UPDATE 1-Adamis wins U.S. approval to sell EpiPen rival, shares soar

(Adds background on other rival products)

June 15 (Reuters) - Adamis Pharmaceuticals Corp said on Thursday it received U.S. approval for its emergency epinephrine syringes to treat severe allergic reactions that would compete with Mylan NV's widely used EpiPen, sending its shares up more than 50 percent.

Adamis said the Food and Drug Administration also approved the brand name Symjepi. The company expects to begin selling the pre-filled syringes in the second half of this year.

Adamis did not disclose the price for a pair of Symjepi syringes and did not immediately respond to requests for pricing, but the product was expected to cost less than EpiPen.

Mylan has faced severe criticism and congressional and legal investigations after it doubled the cost for a pair of EpiPens to $600, enraging consumers. It has since offered its own generic version for about $300 in response to the furor.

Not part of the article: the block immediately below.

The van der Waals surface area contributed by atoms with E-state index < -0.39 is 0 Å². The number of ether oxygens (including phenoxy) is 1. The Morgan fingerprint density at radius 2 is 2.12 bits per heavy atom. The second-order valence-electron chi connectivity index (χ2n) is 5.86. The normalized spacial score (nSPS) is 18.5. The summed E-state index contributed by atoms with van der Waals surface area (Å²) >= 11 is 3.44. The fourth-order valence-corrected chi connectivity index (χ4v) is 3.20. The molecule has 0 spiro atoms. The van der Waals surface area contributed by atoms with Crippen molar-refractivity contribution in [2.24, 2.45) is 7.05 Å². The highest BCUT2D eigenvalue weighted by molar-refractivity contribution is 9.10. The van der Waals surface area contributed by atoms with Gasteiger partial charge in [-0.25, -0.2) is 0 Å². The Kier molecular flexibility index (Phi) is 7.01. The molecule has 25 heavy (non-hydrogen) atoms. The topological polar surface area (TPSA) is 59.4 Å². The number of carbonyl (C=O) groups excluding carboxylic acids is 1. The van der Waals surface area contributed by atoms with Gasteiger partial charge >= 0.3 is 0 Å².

"With an anticipated lower cost, small size and user-friendly design, we believe Symjepi could be an attractive option for a significant portion of both the retail (patient) and non-retail (professional) sectors of the epinephrine market," Adamis Chief Executive Dennis Carlo said in a statement.

Epinephrine is the life-saving recommended treatment for severe allergic reactions, such as to bee stings, exposure to peanuts or medications.

Mylan has for years owned more than 90 percent of the market for emergency epinephrine injectors and its own authorized generic has recently surpassed sales of the branded version.

But other rival products are available. Impax Laboratories Inc's Adrenaclick device is being sold through CVS Health Corp's drugstore chain for about $110 a pair.

Privately held Kaleo earlier this year began selling its Auvi-Q epinephrine auto-injector that it reacquired from Sanofi SA under an unusual pricing strategy but with little success so far. The company said it would make the product available at no cost to many consumers but charge insurers $4,500.

Sanofi in April sued Mylan, accusing it of engaging in illegal practices to squash EpiPen competition when the French drugmaker held the Auvi-Q rights.

Adamis shares soared 53.3 percent to close at $5.75 on the Nasdaq and further rose to $6.00 in extended trading. Mylan shares closed down 2.4 percent at $36.98. (Reporting by Bill Berkrot in New York; Editing by Andrew Hay and Matthew Lewis)